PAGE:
So yeah, I’ve been all about trying to publish this book independently for the last few years and it has been a very slow process. The writing itself wasn’t an issue, although I discovered some fantastically awful grammatical errors when I went back to look at the manuscript some six months after the fact. I dragged my feet putting together a Kickstarter campaign to finance the book, as I have publicly denounced crowdfunding in the past, but realized that it’s the only way I’m ever going to (hopefully) secure the funds to publish. Back in January I foolishly announced March 15th as the Kickstarter launch even though I didn’t have all the pieces to the puzzle assembled. My pride took a beating when those plans fell through and I’m still eating my words.
It was plan from the very beginning to have a video trailer to advertise the Kickstarter campaign. One thing the music biz has taught me is Promote Or Die, and video is seemingly the best way to go in this day and age. Finding someone to do the work proved to be a problem, however, as the one soul who promised big and brash and bold things took a powder when he realized I wasn’t kidding about going through with it. Either that or the music composed by Sander Gommans (After Forever, HDK) scared the bejeezus out of him and sent him running with his award-winning tail between his legs. Trying to find someone else to do the job took a few months of hair pulling, one profanity-laced rant on Facebook, and a phone call from Rock & Royalty photo god Heiko Roith who introduced me to a colleague we’ll call Spitz for the time being. Continue Reading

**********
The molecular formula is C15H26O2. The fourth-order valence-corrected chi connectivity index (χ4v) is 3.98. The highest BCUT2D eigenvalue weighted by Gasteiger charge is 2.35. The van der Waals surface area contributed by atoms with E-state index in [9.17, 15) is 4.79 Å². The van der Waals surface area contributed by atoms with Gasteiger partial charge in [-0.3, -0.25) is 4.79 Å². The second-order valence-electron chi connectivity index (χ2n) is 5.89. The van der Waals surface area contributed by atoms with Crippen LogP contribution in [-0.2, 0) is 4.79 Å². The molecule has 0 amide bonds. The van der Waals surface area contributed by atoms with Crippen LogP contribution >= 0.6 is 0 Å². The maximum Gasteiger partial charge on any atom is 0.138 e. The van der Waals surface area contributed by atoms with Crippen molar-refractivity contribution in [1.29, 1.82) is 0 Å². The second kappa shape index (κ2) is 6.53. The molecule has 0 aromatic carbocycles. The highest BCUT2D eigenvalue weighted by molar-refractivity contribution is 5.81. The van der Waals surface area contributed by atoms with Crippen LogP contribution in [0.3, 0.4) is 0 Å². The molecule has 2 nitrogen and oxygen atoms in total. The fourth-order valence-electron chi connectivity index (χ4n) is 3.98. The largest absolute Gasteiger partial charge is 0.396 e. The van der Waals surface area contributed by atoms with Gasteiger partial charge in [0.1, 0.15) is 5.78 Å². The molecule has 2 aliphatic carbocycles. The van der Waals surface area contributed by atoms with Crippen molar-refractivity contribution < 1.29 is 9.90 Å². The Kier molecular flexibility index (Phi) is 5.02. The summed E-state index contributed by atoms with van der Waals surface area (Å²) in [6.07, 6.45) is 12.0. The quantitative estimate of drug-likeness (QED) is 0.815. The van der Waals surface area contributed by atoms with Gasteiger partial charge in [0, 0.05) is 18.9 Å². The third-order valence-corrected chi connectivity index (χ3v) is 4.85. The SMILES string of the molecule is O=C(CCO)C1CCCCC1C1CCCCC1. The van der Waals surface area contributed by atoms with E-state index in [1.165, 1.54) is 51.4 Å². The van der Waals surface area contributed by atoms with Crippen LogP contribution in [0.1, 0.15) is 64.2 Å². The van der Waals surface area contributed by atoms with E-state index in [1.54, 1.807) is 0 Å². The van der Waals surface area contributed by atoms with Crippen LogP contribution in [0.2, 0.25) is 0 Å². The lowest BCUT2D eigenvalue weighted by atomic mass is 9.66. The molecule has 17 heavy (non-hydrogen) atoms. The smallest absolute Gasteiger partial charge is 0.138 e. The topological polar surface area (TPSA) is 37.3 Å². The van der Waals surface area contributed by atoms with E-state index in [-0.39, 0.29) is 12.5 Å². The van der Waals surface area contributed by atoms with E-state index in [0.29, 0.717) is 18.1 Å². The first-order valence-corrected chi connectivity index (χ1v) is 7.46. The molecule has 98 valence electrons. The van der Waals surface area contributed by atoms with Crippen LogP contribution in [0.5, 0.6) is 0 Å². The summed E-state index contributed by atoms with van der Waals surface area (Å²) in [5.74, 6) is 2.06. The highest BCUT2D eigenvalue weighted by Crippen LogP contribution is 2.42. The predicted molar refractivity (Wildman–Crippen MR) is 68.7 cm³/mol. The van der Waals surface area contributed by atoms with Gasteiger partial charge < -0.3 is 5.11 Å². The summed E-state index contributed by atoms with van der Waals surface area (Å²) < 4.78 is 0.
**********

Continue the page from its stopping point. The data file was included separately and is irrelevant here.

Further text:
I’ve said this dozens of times: one of the great things about this whole music journalist career are the people I meet along the way. Not just the so-called rock stars, but the characters – managers, promoters, stage crews, photographers, journalists, security people – behind-the-scenes as well. One such personality is Australia-born photographer Heiko Roith; very ambitious, extremely talented (but don’t tell him that, it gets him excited), and most certainly unique. Thus, it came as no surprise to discover that he decided to fill what little free time he has with a new project outside of his usual music-based commitments. The nature of that project, on the other hand, was completely unexpected.
And ultimately, completely in line with Roith’s spirit for adventure. Read on….
On April 26th 1986, Anatoli Stepanowitsch Djatlow made the decision to simulate a total blackout in Block 4 of the Chernobyl nuclear power plant. Because of serious infringements of safety regulations in force and the construction related characteristics of the reactor there was an uncontrollable increase in power, which ultimately led to the explosion of the reactor. The ensuing nuclear fallout resulted in large parts of the Ukraine, Belarus, Russia and 200,000 square kilometers of Europe being contaminated by radioactivity. The Chernobyl disaster has been dubbed the worst nuclear power plant accident in history in terms of cost and casualties.
Still today, some families live in the heavily contaminated Chernobyl areas and in the neighbouring town of Prypjat, and a few are even newly settled. The damaged reactor unit is still covered by a temporary protective shell of reinforced concrete, which should be replaced in 2015 by a more long term solution. The year 2016 marks the 30th anniversary of the Chernobyl disaster – but it will then be erased from our view forever. Continue Reading